28 Days makes a great two hours


July 1, 2003, midnight | By Anthony Glynn | 17 years, 7 months ago


Eyes open and he is alone. His last memory is being hit by a car, but that is of no importance now that the streets, the homes, and the cars everywhere show that the whole world around him has changed. The parents: dead. The people: infuriated. The likelihood for survival: slim. 28 Days Later follows him through his phenomenal tale of staying alive.

A band of animal rights activists break into a lab and release monkeys supposedly infected with "rage" on modern England. Once released, the monkeys set off a chain reaction leading to an epidemic that makes people infinitely enraged and murderous spreading throughout the world. A delivery boy, Jim, played by Cillian Murphy, awakens from a coma to this altered world. He is found by another survivor, Selena, played by Naomie Harris, who stays with him for the remainder of the film. Jim and Selena are on a constant struggle to find safety from these zombies.

This is definitely a unique and original film. Director Danny Boyle, who made The Beach, comes back with another visionary film on human nature, an unlikely pick for most directors now-a-days. The actors, although not incredibly famous, are gifted in conveying the emotions of the scene and character. For example, when Jim had just awakened and was wandering the empty streets, he screamed at the top of his lungs with such intensity and utter disbelief that the actor got applause from the audience. The script complements the acting, bringing about scenarios and eliciting reactions that are intriguing as well as believable.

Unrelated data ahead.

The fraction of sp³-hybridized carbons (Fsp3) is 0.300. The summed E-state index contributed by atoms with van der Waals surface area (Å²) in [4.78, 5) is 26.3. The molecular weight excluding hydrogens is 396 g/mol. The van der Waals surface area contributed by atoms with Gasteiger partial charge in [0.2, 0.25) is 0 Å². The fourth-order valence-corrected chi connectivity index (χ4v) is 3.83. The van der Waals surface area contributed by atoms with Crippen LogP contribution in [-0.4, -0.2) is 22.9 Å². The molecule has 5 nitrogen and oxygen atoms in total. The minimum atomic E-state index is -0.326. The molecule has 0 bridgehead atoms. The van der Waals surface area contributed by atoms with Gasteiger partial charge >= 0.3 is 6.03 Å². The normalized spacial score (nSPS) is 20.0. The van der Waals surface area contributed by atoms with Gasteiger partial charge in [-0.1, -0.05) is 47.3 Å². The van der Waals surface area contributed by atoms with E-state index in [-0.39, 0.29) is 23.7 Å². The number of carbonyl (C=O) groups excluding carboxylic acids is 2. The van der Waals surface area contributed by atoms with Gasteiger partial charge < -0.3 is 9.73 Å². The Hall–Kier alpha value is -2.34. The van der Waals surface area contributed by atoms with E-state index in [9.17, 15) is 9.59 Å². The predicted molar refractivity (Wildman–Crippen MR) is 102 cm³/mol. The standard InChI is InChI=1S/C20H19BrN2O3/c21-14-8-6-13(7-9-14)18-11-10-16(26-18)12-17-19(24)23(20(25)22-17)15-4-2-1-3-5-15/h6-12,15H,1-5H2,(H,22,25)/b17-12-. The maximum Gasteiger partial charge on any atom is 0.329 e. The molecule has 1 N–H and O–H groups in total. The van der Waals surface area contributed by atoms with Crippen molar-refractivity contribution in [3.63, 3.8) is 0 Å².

This movie is all about the script, written by Alex Garland. Predicting the life of an infected person, Selena says, "He will never read again. He will never love again. He will eat his own flesh when food is not found. He is infected." Intense. When Jim tells Selena he is going out to look for his family, she responds, "You won't return. No one ever returns." Very intense.

The cinematography makes this movie stimulating to the eyes as well as the mind. At the beginning the camera is far away from the character, showing how desolate and empty the world is. But as the movie progresses, the shot becomes smaller, emphasizing the realizations the characters are going through. In one scene Jim is walking through the empty streets, and he comes across a billboard with huge, smiling faces on it; for him, that emotion is unthinkable. This is one example of the contrasts that are subtly shown throughout the film. Before they were let out, the monkeys, as well as the audience, had to watch scene after scene of human violence and aggression, creating the mood for the rest of the movie.

For those who want to be on the edge of their seat, 28 Days Later will not let you down. The moments of excitement are absolutely unpredictable and intense. There is no background orchestra to spoil the suspense of the film by giving warning to upcoming danger. This movie does not hold anything back and shows every gruesome detail, such someone getting their eyes shoved in. 28 Days Later has everything that is needed in a good movie: realistic plotline, believable story, good actors, expressive images, and a purpose. With these there is also suspense and a new perspective on human behavior.

28 Days Later, by Fox Searchlight Pictures, is 112 minutes long, rated R, and is now playing everywhere.



Tags: print

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